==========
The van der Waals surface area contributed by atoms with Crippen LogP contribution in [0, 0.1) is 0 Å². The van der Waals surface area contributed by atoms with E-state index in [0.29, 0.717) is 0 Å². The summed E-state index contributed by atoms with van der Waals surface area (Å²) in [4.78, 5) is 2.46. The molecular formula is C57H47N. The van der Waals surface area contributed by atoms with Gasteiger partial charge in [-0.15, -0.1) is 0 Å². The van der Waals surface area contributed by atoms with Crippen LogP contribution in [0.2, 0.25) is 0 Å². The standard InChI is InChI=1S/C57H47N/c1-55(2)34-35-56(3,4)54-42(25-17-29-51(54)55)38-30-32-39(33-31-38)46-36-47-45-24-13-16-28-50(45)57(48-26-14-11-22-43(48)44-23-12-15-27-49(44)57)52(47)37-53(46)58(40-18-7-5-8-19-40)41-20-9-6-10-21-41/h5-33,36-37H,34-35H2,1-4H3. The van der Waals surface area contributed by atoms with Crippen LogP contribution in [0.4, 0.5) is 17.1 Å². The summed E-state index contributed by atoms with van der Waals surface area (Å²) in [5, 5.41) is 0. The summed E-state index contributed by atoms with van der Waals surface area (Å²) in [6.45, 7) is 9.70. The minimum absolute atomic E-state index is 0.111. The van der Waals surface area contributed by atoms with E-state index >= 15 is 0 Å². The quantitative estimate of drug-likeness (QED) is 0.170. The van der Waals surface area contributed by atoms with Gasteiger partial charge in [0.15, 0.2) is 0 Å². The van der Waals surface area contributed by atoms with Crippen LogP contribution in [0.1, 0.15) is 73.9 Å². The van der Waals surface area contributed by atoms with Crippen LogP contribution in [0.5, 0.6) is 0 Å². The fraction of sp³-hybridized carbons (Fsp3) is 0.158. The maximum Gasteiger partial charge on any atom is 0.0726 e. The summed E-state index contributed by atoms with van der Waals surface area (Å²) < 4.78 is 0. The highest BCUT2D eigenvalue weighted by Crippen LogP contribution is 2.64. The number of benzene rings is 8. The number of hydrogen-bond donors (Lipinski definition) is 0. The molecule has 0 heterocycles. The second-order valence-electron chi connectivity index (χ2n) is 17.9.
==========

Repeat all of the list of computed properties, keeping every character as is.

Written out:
The van der Waals surface area contributed by atoms with Crippen LogP contribution in [0, 0.1) is 0 Å². The van der Waals surface area contributed by atoms with E-state index in [0.29, 0.717) is 0 Å². The summed E-state index contributed by atoms with van der Waals surface area (Å²) in [4.78, 5) is 2.46. The molecular formula is C57H47N. The van der Waals surface area contributed by atoms with Gasteiger partial charge in [-0.15, -0.1) is 0 Å². The van der Waals surface area contributed by atoms with Crippen LogP contribution in [0.2, 0.25) is 0 Å². The standard InChI is InChI=1S/C57H47N/c1-55(2)34-35-56(3,4)54-42(25-17-29-51(54)55)38-30-32-39(33-31-38)46-36-47-45-24-13-16-28-50(45)57(48-26-14-11-22-43(48)44-23-12-15-27-49(44)57)52(47)37-53(46)58(40-18-7-5-8-19-40)41-20-9-6-10-21-41/h5-33,36-37H,34-35H2,1-4H3. The van der Waals surface area contributed by atoms with Crippen LogP contribution in [0.4, 0.5) is 17.1 Å². The summed E-state index contributed by atoms with van der Waals surface area (Å²) in [5, 5.41) is 0. The summed E-state index contributed by atoms with van der Waals surface area (Å²) in [6.45, 7) is 9.70. The minimum absolute atomic E-state index is 0.111. The van der Waals surface area contributed by atoms with E-state index >= 15 is 0 Å². The quantitative estimate of drug-likeness (QED) is 0.170. The van der Waals surface area contributed by atoms with Gasteiger partial charge in [0.15, 0.2) is 0 Å². The van der Waals surface area contributed by atoms with Crippen LogP contribution in [0.1, 0.15) is 73.9 Å². The van der Waals surface area contributed by atoms with Crippen LogP contribution in [0.5, 0.6) is 0 Å². The fraction of sp³-hybridized carbons (Fsp3) is 0.158. The maximum Gasteiger partial charge on any atom is 0.0726 e. The summed E-state index contributed by atoms with van der Waals surface area (Å²) < 4.78 is 0. The highest BCUT2D eigenvalue weighted by Crippen LogP contribution is 2.64. The number of benzene rings is 8. The number of hydrogen-bond donors (Lipinski definition) is 0. The molecule has 0 heterocycles. The second-order valence-electron chi connectivity index (χ2n) is 17.9.